DEPARTMENT OF THE TREASURY U.S. CUSTOMS SERVICE SAN DIEGO DISTRICT SAN DIEGO, CALIFORNIA and NATIONAL TREASURY EMPLOYEES UNION
|DEPARTMENT OF THE TREASURY U.S. CUSTOMS SERVICE SAN DIEGO DISTRICT SAN DIEGO, CALIFORNIA Respondent|
|and NATIONAL TREASURY EMPLOYEES UNION Charging Party||Case Nos. SF-CA-01-0186
Robert Bodnar, Esquire For the General Counsel
Before: PAUL B. LANG Administrative Law Judge
Statement of the
This case arises out of an unfair labor practice charge filed by the National Treasury Employees Union ("Union") against the Department of the Treasury, United States Customs Service ("Respondent"), as well as a Consolidated Complaint and Notice of Hearing issued by the Regional Director of the San Francisco Region of the Federal Labor Relations Authority ("FLRA"). It is alleged in the Complaint that the Respondent violated §§ 7116(a)(1) and (5) of the Federal Service Labor-Management Relations Statute, 5 U.S.C. § 7101, et seq. ("Statute") by unilaterally discontinuing the practice of providing approximately one month's advance notice of mandatory overtime to Customs Inspectors ("Inspectors") and Canine Enforcement Officers ("CEO's") employed by the Respondent in the San Diego, California area.(1)
The General Counsel has filed a motion for summary judgment which has been opposed by the Respondent. The positions of the respective parties are set forth below.
Position of the General
The General Counsel maintains that there are no
remaining factual issues inasmuch as the Respondent has, in its answer to the complaint, admitted that it is an "agency" as defined by the Statute (Answer, para. 3), that the Union is a "labor organization" as defined by the Statute (Answer, para. 4) and that it committed the unfair labor practices as alleged (Answer, para. 16).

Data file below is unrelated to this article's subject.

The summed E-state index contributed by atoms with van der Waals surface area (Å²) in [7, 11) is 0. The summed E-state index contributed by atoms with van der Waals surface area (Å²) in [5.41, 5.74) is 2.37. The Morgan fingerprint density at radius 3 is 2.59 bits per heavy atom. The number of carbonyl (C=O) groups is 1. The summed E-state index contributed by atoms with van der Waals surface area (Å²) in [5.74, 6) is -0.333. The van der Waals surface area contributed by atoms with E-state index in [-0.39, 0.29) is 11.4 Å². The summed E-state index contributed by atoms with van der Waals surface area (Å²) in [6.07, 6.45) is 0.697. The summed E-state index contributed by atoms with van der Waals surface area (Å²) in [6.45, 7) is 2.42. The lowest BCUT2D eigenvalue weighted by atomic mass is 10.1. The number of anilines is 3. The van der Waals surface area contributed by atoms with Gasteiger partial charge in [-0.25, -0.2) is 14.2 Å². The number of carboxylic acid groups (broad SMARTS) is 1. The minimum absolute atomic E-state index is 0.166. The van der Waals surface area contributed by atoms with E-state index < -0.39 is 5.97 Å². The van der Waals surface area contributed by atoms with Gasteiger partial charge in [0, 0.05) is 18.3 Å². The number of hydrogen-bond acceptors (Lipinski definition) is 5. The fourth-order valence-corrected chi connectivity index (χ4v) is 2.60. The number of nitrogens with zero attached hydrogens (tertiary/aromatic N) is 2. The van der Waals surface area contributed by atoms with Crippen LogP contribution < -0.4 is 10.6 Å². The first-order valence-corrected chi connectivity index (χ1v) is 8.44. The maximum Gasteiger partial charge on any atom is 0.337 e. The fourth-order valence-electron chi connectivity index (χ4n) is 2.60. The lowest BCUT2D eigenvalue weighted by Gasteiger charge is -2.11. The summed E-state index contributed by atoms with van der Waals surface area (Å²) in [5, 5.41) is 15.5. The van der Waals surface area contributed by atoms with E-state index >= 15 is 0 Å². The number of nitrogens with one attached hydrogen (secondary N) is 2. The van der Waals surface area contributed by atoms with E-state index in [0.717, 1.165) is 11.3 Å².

The General Counsel also relies upon an affidavit by Lee Deloatch (Ex. C) who is an Inspector and the president of the Union. The Deloatch affidavit generally describes the Respondent's prior practice of prescheduling overtime a month in advance. Under that practice Inspectors were allowed to volunteer for overtime on specific days. On or about December 13, 2000, the Respondent announced that it was discontinuing the practice of prescheduling overtime. Although there were some preliminary communications between Mr. Deloatch and a representative of the Respondent, he was never provided with the details of the new procedure which was eventually implemented. The result of the change has been to cause problems for employees who are now required to make last minute changes in personal plans and child care arrangements.
The General Counsel also relies on the affidavit of Robert Petrin (Ex. D), who is a CEO and was the Executive Vice President of the Union from March of 1998 to April of 2001. On March 13, 2001, Mr. Petrin was called to a meeting with certain management representatives of the Respondent and was informed that the monthly prescheduling of overtime was to be discontinued. There was some discussion, but no final agreement. On March 16, 2001, the Respondent advised the CEO's that the prescheduling of overtime would cease. There were further communications between Mr. Petrin and a management representative which culminated in a formal request to bargain. The Respondent did not reply to the request.
The General Counsel argues that the subject of prescheduled overtime is fully negotiable pursuant to § 7106(b)(2) of the Statute.(2) Furthermore, the General Counsel maintains that, even if the subject of prescheduled overtime is not substantively negotiable, the effect of the change was more than de minimis, thereby obligating the Respondent to bargain over its impact and implementation.
Finally, the General Counsel maintains that a status quo ante remedy is appropriate and that the Respondent should be directed to restore the practice of prescheduling overtime approximately one month in advance for the effected Inspectors and CEO's and to refrain from unilaterally changing the practice without first notifying the Union and affording it the opportunity to bargain over the proposed change.
Position of the Respondent
In its reply to the motion the Respondent reiterates
its admission that it committed the unfair labor practices alleged in the complaint. However, Respondent raises a number of alleged factual issues concerning the remedy which, it maintains, preclude the granting of summary judgment.